If none of your efforts seem to work, don’t give up hope. Your doctor can often determine the cause of your sexual problem and may be able to identify effective treatments.
Write down your fantasies
This exercise can help you explore possible activities you think might be a turn-on for you or your partner. Try thinking of an experience or a movie that aroused you and then share your memory with your partner. This is especially helpful for people with low desire.
Do Kegel exercises[caption id="attachment_41" align="aligncenter" width="605"] Do Kegel exercises[/caption]
Both men and women can improve their sexual fitness by exercising their pelvic floor muscles. To do these exercises, tighten the muscle you would use if you were trying to stop urine in midstream. Hold the contraction for two or three seconds, then release. Repeat 10 times. Try to do five sets a day. These exercises can be done anywhere—while driving, sitting at your desk, or standing in a checkout line. At home, women may use vaginal weights to add muscle resistance. Talk to your doctor or a sex therapist about where to get these and how to use them.
Try to relax
Do something soothing together before having sex, such as playing a game or going out for a nice dinner. Or try relaxation techniques such as deep breathing exercises or yoga.[caption id="attachment_38" align="aligncenter" width="608"] Try to relax[/caption]
Use a vibrator
This device can help a woman learn about her own sexual response and allow her to show her partner what she likes.
Don’t give up
If none of your efforts seem to work, don’t give up hope. Your doctor can often determine the cause of your sexual problem and may be able to identify effective treatments. He or she can also put you in touch with a sex therapist who can help you explore issues that may be standing in the way of a fulfilling sex life.
Mandiant good health[caption id="attachment_36" align="aligncenter" width="600"] Maintain physical affection[/caption]
Your sexual well-being goes hand in hand with your overall mental, physical, and emotional health. Therefore, the same healthy habits you rely on to keep your body in shape can also shape up your sex life.
Smoking contributes to peripheral vascular disease, which affects blood flow to the penis, clitoris, and vaginal tissues. In addition, women who smoke tend to go through menopause two years earlier than their nonsmoking counterparts. If you need help quitting, try nicotine gum or patches or ask your doctor about the drugs bupropion (Zyban) or varenicline (Chantix).
Use alcohol in moderation[caption id="attachment_43" align="aligncenter" width="600"] Use alcohol in moderation[/caption]
Some men with erectile dysfunction find that having one drink can help them relax, but heavy use of alcohol can make matters worse. Alcohol can inhibit sexual reflexes by dulling the central nervous system. Drinking large amounts over a long period can damage the liver, leading to an increase in estrogen production in men. In women, alcohol can trigger hot flashes and disrupt sleep, compounding problems already present in menopause.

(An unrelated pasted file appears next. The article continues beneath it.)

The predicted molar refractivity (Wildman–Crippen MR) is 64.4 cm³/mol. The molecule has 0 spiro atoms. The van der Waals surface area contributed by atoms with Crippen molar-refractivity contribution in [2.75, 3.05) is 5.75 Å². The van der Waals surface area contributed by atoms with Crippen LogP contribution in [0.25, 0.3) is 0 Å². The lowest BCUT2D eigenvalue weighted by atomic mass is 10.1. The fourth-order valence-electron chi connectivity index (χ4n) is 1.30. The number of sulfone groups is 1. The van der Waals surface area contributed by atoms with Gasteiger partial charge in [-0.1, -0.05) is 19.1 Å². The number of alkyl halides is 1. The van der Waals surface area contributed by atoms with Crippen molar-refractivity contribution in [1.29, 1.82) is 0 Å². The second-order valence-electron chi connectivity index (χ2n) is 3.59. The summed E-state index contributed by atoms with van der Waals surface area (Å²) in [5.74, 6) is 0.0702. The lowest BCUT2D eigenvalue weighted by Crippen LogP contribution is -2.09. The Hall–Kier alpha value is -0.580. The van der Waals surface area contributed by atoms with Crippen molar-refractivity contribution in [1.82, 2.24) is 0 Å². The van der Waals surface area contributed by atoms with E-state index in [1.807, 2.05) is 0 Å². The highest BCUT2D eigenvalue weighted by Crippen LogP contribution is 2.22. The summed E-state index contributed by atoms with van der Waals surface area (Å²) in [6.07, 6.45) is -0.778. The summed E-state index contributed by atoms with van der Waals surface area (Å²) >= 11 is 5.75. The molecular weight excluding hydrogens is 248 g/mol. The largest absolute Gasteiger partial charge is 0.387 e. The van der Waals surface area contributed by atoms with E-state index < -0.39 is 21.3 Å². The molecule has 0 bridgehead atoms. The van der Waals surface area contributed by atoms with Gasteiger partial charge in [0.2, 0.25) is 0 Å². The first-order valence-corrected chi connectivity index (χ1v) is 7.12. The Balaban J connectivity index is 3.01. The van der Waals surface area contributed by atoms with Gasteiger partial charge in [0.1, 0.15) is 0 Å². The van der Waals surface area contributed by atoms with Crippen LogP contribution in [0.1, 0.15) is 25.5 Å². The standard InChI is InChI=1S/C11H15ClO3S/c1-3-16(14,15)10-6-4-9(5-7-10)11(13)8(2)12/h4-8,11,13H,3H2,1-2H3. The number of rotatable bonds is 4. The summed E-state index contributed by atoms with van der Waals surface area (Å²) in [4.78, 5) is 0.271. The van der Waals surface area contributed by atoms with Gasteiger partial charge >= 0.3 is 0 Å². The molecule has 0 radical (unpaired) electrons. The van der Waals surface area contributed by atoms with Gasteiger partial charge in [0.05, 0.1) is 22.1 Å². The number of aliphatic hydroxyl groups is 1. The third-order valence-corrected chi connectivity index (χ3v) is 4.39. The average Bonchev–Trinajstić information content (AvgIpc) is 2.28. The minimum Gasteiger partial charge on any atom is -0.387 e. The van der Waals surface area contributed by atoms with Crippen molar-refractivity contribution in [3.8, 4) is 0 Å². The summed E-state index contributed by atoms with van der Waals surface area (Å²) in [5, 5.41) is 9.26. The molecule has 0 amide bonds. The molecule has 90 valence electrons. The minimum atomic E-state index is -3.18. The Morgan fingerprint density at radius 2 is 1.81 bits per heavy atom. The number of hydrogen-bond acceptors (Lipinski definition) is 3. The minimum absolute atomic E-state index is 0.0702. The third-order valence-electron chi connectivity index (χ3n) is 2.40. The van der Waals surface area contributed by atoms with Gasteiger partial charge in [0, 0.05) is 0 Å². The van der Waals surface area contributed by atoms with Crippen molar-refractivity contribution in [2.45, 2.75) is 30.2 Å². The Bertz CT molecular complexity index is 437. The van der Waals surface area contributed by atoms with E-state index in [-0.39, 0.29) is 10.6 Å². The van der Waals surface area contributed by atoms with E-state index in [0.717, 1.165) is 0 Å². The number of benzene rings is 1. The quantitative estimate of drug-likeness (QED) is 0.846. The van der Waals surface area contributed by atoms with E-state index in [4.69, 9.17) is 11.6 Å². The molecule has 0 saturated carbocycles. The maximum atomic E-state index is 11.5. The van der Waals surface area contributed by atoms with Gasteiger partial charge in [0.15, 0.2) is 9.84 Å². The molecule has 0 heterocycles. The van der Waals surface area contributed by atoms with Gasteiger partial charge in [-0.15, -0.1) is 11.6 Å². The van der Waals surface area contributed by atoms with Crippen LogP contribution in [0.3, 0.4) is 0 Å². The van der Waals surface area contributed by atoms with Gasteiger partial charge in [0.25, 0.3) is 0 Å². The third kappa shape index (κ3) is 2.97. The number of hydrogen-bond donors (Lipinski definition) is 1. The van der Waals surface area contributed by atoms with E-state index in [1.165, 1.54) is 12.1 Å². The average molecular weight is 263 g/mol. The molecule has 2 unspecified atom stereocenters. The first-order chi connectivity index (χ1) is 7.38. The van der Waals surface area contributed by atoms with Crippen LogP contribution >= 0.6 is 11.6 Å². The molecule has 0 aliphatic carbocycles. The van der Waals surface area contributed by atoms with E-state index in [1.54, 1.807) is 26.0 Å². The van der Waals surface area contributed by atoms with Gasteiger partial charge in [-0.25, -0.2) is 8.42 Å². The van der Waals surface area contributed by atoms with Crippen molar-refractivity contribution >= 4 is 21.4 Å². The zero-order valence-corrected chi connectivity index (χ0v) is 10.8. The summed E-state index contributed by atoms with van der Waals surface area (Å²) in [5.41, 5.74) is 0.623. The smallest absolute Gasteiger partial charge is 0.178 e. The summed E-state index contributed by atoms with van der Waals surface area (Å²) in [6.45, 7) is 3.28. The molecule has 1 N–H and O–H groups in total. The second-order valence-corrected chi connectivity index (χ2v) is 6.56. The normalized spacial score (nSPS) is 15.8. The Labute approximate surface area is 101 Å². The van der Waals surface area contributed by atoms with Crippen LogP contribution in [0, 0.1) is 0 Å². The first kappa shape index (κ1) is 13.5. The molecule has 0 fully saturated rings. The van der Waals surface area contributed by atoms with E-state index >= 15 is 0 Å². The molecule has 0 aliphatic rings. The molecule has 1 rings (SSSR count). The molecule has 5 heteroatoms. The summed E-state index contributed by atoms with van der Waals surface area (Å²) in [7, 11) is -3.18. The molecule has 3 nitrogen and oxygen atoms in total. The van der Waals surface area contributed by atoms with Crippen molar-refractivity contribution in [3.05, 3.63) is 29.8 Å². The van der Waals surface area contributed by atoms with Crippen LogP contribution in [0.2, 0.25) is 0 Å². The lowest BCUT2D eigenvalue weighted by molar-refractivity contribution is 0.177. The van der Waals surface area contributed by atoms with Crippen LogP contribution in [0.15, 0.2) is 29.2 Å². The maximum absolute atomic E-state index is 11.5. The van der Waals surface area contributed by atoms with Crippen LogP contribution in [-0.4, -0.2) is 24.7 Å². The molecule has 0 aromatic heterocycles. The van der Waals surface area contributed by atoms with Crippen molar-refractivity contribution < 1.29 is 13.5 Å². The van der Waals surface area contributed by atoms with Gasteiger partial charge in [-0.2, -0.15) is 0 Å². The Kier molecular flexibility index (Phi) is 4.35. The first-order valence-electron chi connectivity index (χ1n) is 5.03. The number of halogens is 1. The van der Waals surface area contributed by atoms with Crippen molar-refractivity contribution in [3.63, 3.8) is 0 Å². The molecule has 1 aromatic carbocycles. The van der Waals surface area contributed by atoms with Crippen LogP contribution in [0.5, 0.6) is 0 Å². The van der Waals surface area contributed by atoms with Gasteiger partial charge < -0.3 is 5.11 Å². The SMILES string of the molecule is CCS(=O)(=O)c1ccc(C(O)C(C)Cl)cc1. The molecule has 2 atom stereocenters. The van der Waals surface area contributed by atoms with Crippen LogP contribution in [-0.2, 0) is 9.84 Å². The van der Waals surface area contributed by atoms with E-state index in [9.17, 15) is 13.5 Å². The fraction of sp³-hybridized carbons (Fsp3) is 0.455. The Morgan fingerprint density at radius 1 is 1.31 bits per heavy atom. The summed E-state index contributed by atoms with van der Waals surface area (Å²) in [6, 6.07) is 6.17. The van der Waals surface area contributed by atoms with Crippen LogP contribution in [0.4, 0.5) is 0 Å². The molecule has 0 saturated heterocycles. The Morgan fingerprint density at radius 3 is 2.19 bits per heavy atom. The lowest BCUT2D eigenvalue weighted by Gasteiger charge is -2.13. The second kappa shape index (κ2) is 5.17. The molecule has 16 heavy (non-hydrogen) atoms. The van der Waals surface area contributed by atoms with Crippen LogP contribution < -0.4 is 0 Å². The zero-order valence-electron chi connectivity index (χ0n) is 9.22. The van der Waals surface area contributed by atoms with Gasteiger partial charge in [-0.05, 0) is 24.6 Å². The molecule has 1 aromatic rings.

Over indulgence in fatty foods leads to high blood cholesterol and obesity—both major risk factors for cardiovascular disease. In addition, being overweight can promote lethargy and a poor body image. Increased libido is often an added benefit of losing those extra pounds.
Use it or lose it
When estrogen drops at menopause, the vaginal walls lose some of their elasticity. You can slow this process or even reverse it through sexual activity. If intercourse isn't an option, masturbation is just as effective, although for women, this is most effective if you use a vibrator or dildo (an object resembling a penis) to help stretch the vagina. For men, long periods without an erection can deprive the penis of a portion of the oxygen-rich blood it needs to maintain good sexual functioning. As a result, something akin to scar tissue develops in muscle cells, which interferes with the ability of the penis to expand when blood flow is increased.
Putting the fun back into sex
Even in the best relationship, sex can become ho-hum after a number of years. With a little bit of imagination, you can rekindle the spark.[caption id="attachment_44" align="aligncenter" width="604"] Putting the fun back into sex[/caption]
Maybe you've never had sex on the living room floor or in a secluded spot in the woods; now might be the time to try it. Or try exploring erotic books and films. Even just the feeling of naughtiness you get from renting an X-rated movie might make you feel frisky.[caption id="attachment_45" align="aligncenter" width="606"] Be adventurous[/caption]
Create an environment for love-making that appeals to all five of your senses. Concentrate on the feel of silk against your skin, the beat of a jazz tune, the perfumed scent of flowers around the room, the soft focus of candlelight, and the taste of ripe, juicy fruit. Use this heightened sensual awareness when making love to your partner.
Leave love notes in your partner's pocket for him or her to find later. Take a bubble bath together—the warm cozy feeling you have when you get out of the tub can be a great lead-in to sex. Tickle. Laugh.[caption id="attachment_46" align="aligncenter" width="600"] Be creative[/caption]
Expand your sexual repertoire and vary your scripts. For example, if you're used to making love on Saturday night, choose Sunday morning instead. Experiment with new positions and activities. Try sex toys and sexy lingerie if you never have before.